Mauritius parakeet (Psittacula eques)

Also known as: Echo parakeet
French: Perruche de l'Ile Maurice
GenusPsittacula (1)
SizeLength: 35 - 42 cm (2)
Male weight: 150 g (2)
Female weight: 170 g (2)

Classified as Endangered (EN) on the IUCN Red List (1), and listed on Appendix I of CITES (3).

The Mauritius parakeet had the dubious honour of being the most endangered bird in the world in the 1980s, but following a massive conservation drive boasts a more secure future today. These medium-sized parakeets are bright emerald-green in colour with a black ring around the neck; the crown, nape of the neck and long tail have a blue tinge (4). Mature males bear a reddish-orange upper beak and pinkish markings on the back of the neck (4). Mauritius parakeets give a loud 'kaaark kaaark' call in flight and shorter 'kik kik' (5).

Previously known from the islands of Mauritius and Reunion in the Indian Ocean, these parakeets are today found only in a small area in the southwest of Mauritius (5).

Inhabits remaining areas of native forest and scrub (5).

The breeding season begins in August or September; males are very territorial and pairs engage in courtship routines such as mutual feeding and preening (4). Nests are situated high up in native trees, the clutch size is usually two and the female will incubate the eggs for three to four weeks whilst her partner brings her food (4). Both parents then provide for the hatchlings until they fledge at around two months old (4).

Mauritius parakeets are highly arboreal birds, rarely seen on the ground. They feed on native plants, preferentially consuming fruit but also feeding on buds, shoots, leaves and flowers (4).

Much of the natural heritage of Mauritius has been lost, and the parakeet itself teetered on the brink of extinction towards the end of the 20th Century. In 1986, only three females were known in the wild and the population as a whole numbered between 8 and 12 birds (4). Much of the native habitat of the island has been destroyed, and remaining pockets are vulnerable to storm damage (5). The Mauritius parakeet relies completely on native fauna for both food and nest sites and has been devastated by this habitat decline (4). In addition, the introduction of predators such as the crab-eating macaque (Macaca fascicularis) and the black rat (Rattus rattus) has further affected population numbers (5).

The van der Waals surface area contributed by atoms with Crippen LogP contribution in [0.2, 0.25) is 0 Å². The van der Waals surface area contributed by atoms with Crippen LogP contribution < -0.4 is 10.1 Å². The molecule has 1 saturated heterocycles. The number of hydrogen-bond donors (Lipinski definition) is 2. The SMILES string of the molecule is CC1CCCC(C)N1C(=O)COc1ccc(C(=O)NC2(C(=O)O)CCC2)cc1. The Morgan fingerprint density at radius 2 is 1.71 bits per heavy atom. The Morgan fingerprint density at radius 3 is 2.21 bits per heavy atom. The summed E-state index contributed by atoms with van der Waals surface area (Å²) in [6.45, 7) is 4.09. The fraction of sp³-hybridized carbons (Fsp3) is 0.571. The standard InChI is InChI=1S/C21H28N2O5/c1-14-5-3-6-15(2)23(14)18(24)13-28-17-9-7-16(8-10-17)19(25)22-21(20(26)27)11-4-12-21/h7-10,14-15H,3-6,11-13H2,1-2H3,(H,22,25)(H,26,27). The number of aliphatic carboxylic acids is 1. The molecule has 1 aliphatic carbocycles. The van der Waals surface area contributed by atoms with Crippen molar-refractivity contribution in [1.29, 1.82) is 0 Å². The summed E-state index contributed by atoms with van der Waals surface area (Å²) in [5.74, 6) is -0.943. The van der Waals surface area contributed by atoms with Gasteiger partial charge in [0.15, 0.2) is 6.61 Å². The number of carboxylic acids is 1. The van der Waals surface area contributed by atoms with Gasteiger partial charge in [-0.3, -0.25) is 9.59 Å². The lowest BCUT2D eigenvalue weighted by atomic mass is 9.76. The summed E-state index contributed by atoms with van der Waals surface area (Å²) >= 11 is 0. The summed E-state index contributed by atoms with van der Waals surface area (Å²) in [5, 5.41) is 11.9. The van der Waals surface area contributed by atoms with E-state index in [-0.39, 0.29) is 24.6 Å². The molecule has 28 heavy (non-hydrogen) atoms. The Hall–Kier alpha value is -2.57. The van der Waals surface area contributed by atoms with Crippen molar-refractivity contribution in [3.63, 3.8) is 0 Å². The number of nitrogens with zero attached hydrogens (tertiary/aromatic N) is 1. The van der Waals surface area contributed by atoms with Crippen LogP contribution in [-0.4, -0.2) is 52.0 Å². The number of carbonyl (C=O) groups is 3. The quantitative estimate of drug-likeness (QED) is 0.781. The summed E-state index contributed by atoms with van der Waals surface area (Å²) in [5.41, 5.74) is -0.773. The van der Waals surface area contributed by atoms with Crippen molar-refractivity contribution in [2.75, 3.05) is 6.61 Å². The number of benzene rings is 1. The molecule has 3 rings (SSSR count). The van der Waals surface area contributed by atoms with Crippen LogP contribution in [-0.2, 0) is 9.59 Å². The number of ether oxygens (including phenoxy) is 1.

The population of Mauritius parakeets today is steadily increasing; in January 2000 the wild population stood at 106 to 126 birds, and it is continuing to rise (2), with an estimated 343 wild birds at the end of 2007 (1). This has resulted in the World Conservation Union (IUCN) downlisting the Mauritius parakeet from Critically Endangered to Endangered in 2007 (1). This remarkable achievement has come about by the concerted conservation efforts of a broad-based initiative run in collaboration with the Mauritius Wildlife Foundation (6), Durrell Wildlife Conservation Trust (4), the World Parrot Trust (7) and the Wildlife Preservation Trust of Canada (2). Areas of remaining habitat have been protected and restored by removing introduced plants and animals; Black River National Park has been established to protect the majority of the wild population and is the first national park to be created in Mauritius (4). The breeding success of wild birds has been increased through programmes that supplement their diet and provide a greater number of nesting sites. In addition, captive-reared birds are now being released into the wild to bolster numbers (5). This is a wonderful example of how concerted conservation effort can slow the loss of our world’s biodiversity.

For further information on the Mauritius parakeet see:

This information is awaiting authentication by a species expert, and will be updated as soon as possible. If you are able to help please contact:

  1. IUCN Red List (April, 2009)
  2. Wildlife Preservation Trust of Canada (April, 2003)
  3. CITES (April, 2003)
  4. Durrell Wildlife Conservation Trust (April, 2003)
  5. BirdLife International (April, 2003)
  6. Mauritius Wildlife Foundation (April, 2003)
  7. World Parrot Trust (November, 2006)